The relationship between ecological restoration and the ecosystem services concept

Alexander, Sasha, Aronson, James, Whaley, Oliver and Lamb, David (2016) The relationship between ecological restoration and the ecosystem services concept. Ecology and Society, 21 1: . doi:10.5751/ES-08288-210134


Author Alexander, Sasha
Aronson, James
Whaley, Oliver
Lamb, David
Title The relationship between ecological restoration and the ecosystem services concept
Journal name Ecology and Society   Check publisher's open access policy
ISSN 1708-3087
Publication date 2016
Year available 2016
Sub-type Article (original research)
DOI 10.5751/ES-08288-210134
Open Access Status DOI
Volume 21
Issue 1
Total pages 9
Place of publication Waterloo, ON Canada
Publisher Resilience Alliance Publications
Collection year 2017
Language eng
Abstract Ecological restoration and the mainstreaming of the concept of ecosystem services will be critical if global society is to move toward sustainability. Conference of the Parties 21 (COP21) of the United Nations Framework Convention on Climate Change and COP12 of the Convention on Biological Diversity should help foster support for vastly increased investment in the better management and restoration of natural capital. Large-scale restoration demonstrably improves ecological functioning to sustain both biodiversity and human well-being. However, much progress is needed to improve the effectiveness and cost efficiency of any restoration. The ecosystem services concept provides a framework for identifying the types of restorative interventions needed to target different forms and degrees of degradation, and achieve goals related to both ecosystem health and delivery of services to people. Moreover, it can strengthen the argument for, and planning of, large-scale restoration and conservation of natural capital. We use case studies from four continents to help demonstrate how the interconnection between ecological restoration and the ecosystem services concept is being utilized in land-use planning and enlightened ecosystem management. We offer ways in which this relationship can be better understood and communicated to support the scaling up of restoration activities to the landscape and regional scales across the full spectrum of land uses and ecosystem types.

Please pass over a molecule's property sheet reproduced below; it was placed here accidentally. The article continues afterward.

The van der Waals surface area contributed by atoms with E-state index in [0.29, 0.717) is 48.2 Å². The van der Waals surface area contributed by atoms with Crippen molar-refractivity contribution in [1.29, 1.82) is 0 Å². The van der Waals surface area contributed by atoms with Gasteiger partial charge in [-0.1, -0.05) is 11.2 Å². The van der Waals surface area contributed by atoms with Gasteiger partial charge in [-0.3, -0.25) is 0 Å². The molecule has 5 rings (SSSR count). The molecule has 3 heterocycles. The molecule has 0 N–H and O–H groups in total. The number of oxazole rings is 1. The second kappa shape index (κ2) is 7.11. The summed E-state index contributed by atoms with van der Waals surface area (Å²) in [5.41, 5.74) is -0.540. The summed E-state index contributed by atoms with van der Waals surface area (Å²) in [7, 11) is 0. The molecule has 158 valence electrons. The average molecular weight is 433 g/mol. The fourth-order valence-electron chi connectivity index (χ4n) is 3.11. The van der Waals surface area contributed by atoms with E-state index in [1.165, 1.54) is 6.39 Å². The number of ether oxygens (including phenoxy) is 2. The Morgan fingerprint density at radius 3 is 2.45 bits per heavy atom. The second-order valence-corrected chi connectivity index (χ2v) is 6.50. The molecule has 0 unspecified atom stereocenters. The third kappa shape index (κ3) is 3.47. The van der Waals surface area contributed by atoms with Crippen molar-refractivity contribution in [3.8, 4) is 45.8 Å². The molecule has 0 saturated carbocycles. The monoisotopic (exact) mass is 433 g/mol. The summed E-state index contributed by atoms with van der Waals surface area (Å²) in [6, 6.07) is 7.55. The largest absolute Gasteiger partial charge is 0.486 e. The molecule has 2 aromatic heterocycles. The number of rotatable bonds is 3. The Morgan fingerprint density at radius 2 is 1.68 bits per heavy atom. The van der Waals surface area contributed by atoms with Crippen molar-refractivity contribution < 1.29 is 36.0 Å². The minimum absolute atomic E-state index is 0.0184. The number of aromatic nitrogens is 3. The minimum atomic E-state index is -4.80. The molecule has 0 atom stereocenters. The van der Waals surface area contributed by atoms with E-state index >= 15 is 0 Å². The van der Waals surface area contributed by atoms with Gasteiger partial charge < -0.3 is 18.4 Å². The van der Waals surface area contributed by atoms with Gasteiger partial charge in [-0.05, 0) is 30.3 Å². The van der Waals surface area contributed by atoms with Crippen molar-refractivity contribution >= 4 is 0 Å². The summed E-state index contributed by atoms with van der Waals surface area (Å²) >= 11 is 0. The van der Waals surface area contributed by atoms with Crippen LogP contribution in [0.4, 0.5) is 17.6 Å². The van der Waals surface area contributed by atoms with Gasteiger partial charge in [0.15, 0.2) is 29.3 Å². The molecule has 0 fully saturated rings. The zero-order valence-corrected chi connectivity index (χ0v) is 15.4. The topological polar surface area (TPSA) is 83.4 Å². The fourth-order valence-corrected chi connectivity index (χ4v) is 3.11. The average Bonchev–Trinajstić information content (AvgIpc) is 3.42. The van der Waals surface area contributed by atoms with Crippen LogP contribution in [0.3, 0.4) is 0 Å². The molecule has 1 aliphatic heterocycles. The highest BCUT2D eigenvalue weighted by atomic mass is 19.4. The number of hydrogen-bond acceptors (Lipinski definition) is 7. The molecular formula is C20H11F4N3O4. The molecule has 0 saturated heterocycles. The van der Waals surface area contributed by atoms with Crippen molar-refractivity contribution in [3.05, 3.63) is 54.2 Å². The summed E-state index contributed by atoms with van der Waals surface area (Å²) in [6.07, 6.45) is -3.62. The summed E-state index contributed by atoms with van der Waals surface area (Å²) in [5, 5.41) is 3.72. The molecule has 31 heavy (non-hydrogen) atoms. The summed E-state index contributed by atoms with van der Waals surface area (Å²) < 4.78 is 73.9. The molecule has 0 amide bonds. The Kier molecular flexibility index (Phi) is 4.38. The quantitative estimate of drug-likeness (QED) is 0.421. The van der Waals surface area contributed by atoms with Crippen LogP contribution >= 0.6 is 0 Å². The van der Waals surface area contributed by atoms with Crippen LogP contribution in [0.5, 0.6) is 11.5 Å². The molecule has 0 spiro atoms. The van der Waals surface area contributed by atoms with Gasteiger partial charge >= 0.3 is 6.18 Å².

Keyword Climate change
Ecosystem services
Land degradation
Land use
Large-scale ecological restoration
Restoring natural capital
Rural communities
Sustainable development
Q-Index Code C1
Q-Index Status Provisional Code
Institutional Status UQ

Document type: Journal Article
Sub-type: Article (original research)
Collections: HERDC Pre-Audit
School of Agriculture and Food Sciences
 
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